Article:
Cancer treatment in 2014: Making the most of research

December 29, 2013 | by

Cancer will be defeated not in one enormous advance, experts agree, but in incremental advances. Those incremental advances often go unnoticed by the public at the time of their discovery, but in the years to come, they add up – to more life years, to greater survival rates, to more time spent with families and loved ones.

In 2014, patients will begin to see the benefits of many of those advances. Here, City of Hope’s physicians describe some of the recent scientific and medical developments they expect to benefit patients in the year ahead.

Breast cancer: A first-step therapy, now taken more seriously

Breast tumor

Recent research is increasing doctors’ knowledge of, and ability to effectively treat, breast cancer. One significant development: the FDA approval of pertuzumab as neoadjuvant therapy.

Breast cancer remains a leading cancer killer of women (second only to lung cancer), but  Joanne Mortimer, M.D., director of City of Hope’s Women’s Cancers Program, pointed to several studies that could begin to have a positive impact on treatment and survival.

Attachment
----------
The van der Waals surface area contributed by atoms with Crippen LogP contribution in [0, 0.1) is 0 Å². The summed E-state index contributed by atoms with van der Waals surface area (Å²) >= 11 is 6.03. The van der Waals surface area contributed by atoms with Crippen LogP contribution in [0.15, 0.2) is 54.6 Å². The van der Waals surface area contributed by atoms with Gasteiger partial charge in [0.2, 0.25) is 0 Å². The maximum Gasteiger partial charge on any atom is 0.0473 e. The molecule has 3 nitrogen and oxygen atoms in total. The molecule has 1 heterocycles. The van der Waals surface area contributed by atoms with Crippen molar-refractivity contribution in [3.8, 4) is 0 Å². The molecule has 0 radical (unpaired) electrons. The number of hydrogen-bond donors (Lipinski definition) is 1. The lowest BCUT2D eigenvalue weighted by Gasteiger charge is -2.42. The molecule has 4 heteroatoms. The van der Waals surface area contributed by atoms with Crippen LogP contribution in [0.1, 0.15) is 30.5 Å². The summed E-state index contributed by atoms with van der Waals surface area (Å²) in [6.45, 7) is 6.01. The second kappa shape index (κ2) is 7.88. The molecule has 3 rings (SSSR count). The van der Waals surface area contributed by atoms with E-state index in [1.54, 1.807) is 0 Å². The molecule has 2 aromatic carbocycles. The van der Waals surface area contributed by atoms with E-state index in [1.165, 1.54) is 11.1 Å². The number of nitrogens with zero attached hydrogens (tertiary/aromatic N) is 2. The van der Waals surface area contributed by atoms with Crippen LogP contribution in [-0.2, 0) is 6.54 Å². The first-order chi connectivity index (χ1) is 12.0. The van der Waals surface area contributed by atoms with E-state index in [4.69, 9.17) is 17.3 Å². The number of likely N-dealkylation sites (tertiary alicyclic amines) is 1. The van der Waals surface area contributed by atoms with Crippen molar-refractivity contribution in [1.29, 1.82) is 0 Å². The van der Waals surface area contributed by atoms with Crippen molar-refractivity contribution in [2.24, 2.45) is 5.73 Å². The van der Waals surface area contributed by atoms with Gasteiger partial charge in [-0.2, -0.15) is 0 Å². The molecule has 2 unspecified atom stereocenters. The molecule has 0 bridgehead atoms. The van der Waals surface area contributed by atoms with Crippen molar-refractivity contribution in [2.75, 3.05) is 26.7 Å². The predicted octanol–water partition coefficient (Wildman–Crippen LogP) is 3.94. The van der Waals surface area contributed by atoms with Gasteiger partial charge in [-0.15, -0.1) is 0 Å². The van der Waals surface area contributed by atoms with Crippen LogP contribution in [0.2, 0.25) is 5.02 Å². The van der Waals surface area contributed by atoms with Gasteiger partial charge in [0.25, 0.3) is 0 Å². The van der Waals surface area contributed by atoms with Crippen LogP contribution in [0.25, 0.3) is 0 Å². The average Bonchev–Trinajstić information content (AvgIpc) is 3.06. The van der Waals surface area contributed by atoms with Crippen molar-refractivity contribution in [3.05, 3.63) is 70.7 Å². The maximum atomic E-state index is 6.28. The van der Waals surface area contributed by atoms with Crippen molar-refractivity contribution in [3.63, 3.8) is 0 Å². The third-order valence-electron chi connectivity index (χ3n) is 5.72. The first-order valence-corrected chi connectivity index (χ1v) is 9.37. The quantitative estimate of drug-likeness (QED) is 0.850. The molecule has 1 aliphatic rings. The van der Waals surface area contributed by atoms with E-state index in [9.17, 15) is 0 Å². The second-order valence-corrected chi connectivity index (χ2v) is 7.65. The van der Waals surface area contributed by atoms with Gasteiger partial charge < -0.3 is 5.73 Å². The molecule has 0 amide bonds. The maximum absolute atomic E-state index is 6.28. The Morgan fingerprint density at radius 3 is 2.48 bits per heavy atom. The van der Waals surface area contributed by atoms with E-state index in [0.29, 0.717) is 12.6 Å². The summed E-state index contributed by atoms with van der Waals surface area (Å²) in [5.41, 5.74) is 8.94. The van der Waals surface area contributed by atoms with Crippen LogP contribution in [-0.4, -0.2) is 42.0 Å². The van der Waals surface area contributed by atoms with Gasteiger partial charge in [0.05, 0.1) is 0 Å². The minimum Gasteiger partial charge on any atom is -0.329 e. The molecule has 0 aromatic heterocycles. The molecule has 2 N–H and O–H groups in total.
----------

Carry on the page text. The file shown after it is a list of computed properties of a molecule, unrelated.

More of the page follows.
The most significant recent development, she said,  is the use of the monoclonal antibody pertuzumab as pretherapy (more formally known as neoadjuvant therapy) in HER2-positive breast cancer that has advanced locally. Such disease can be difficult to treat – and time is of  the essence – so the Food and Drug Administration (FDA) earlier this year approved pertuzumab as neoadjuvant therapy when used along with the drugs Herceptin and docetaxel.

Such early treatment in high-risk patients is considered crucial to effectively fighting the disease.

“The results of this trial paved the way for using response to neoadjuvant chemotherapy as a surrogate for response and benefit to treatment of metastatic disease,” Mortimer said.

Other recent research suggests more effective therapies for women with metastatic disease. Mortimer pointed to a study that found neither mastectomy or lumpectomy and radiation were of benefit in treating the primary cancer, either initially or after response to systemic therapy.

“That suggests surgery may actually result in more rapid progression of metastatic disease,” she said. “In the absence of pain or local problems, mastectomy should not be performed outside of a clinical trial in this population.”